GM primary headships are the toughest to fill
Grant-maintained primary schools are finding it even harder to recruit top staff than their local authority counterparts, a new report by the quango which administers their money suggests.
One in three GM primaries was unable to appoint a head or deputy first time round. This compared to one in four of all state primary schools, according to a survey of job ads in the national press carried out by John Howson, formerly of Oxford Brookes University and the Teacher Training Agency.
The uncertainty facing GM schools - the majority of whom are expected to slot into Labour's new foundation category - probably explains the recruiting difficulties, according to Bob Wright, chairman of the National Association of GM Primary Schools.
The problems of recruiting deputy heads and team leaders was greatest in large primary schools - fewer than half the posts advertised were filled first time round. Yet they did not have such great problems recruiting heads.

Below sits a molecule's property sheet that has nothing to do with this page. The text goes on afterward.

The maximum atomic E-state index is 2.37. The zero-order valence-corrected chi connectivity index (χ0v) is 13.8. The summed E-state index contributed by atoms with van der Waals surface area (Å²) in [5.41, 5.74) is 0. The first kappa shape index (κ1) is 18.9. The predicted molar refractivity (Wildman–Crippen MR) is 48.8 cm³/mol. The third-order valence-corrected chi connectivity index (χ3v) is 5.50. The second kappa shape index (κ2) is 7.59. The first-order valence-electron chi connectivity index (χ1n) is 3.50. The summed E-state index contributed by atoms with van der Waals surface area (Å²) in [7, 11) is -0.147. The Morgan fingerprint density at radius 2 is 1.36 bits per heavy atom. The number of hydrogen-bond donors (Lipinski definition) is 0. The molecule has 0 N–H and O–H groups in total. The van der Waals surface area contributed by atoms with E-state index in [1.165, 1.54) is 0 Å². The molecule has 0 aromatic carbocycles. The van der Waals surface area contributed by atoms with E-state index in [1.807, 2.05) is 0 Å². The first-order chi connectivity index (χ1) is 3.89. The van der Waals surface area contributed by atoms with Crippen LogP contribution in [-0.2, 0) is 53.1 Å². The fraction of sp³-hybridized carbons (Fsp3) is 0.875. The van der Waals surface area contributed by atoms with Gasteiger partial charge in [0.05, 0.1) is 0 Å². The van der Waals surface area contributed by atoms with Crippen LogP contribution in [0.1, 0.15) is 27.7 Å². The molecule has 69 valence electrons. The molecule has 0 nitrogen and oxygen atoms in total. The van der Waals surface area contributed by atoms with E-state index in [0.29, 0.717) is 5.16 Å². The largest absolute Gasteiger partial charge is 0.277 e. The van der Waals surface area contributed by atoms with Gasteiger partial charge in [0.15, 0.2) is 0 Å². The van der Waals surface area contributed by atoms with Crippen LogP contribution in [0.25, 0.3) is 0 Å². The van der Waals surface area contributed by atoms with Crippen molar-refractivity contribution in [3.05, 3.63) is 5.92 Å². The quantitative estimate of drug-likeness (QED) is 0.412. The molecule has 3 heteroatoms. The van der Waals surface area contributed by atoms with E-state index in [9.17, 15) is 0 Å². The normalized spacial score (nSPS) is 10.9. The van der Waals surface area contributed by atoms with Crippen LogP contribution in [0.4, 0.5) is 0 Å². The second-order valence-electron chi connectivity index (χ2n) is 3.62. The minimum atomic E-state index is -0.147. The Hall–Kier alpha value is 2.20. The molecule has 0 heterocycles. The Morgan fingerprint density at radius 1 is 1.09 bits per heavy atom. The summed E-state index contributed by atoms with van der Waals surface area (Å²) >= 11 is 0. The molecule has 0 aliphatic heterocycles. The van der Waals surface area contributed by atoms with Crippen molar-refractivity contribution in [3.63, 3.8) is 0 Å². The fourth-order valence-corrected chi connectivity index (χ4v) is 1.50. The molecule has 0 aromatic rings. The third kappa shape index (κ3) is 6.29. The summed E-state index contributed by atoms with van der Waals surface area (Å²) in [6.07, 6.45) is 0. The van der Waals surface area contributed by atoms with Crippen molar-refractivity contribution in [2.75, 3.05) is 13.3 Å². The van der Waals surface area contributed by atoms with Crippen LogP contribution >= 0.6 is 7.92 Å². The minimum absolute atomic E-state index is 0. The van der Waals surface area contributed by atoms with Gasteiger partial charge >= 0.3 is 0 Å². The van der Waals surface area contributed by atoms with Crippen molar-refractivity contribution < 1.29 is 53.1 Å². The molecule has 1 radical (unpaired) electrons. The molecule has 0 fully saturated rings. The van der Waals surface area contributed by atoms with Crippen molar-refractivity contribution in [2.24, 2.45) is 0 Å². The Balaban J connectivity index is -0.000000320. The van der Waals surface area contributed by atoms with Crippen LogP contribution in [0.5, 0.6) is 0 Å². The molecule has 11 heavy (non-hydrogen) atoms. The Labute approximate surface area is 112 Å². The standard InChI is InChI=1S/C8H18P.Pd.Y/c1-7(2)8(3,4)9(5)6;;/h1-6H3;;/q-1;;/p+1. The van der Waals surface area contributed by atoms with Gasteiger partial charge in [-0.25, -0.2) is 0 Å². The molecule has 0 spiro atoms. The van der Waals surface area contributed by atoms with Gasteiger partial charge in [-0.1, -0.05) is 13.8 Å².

Mr Wright said the recruitment difficulties facing the GM sector were similar to those of the local education authority sector.
"But it is the nature of the beast - we are living in uncertain times with the present Government and it may be some do not want to get into the additional work involved in changing to a foundation school."
Some GM schools might be more reluctant to appoint a deputy if they were unhappy with the applicants, he suggested.
GM secondary schools found it easier to recruit senior staff than local authority schools. Only 7 per cent had to re-advertise for a head, compared to 14 per cent across the board. Deputies and team leaders were harder to find - one in five posts remained unfilled, with problems most acute in large schools.
The survey by the Funding Agency for Schools covered a wide range of staffing issues, and was carried out last summer. All GM schools were sent a form. The response rate was 69 per cent.
It found non-contact time for primary teachers averaged only 3 per cent of the school day, compared to 18 per cent in secondary schools. One in four GMprimaries had no non-contact time at all, including 40 per cent of those with fewer than 200 pupils.
The figures are thought to be in line with the sector as a whole.
Class sizes also represent a problem. More than a third of schools had at least one infant class of more than 30, and more than half had at least one junior class the same size - one in 10 schools had four or more junior classes of more than 30.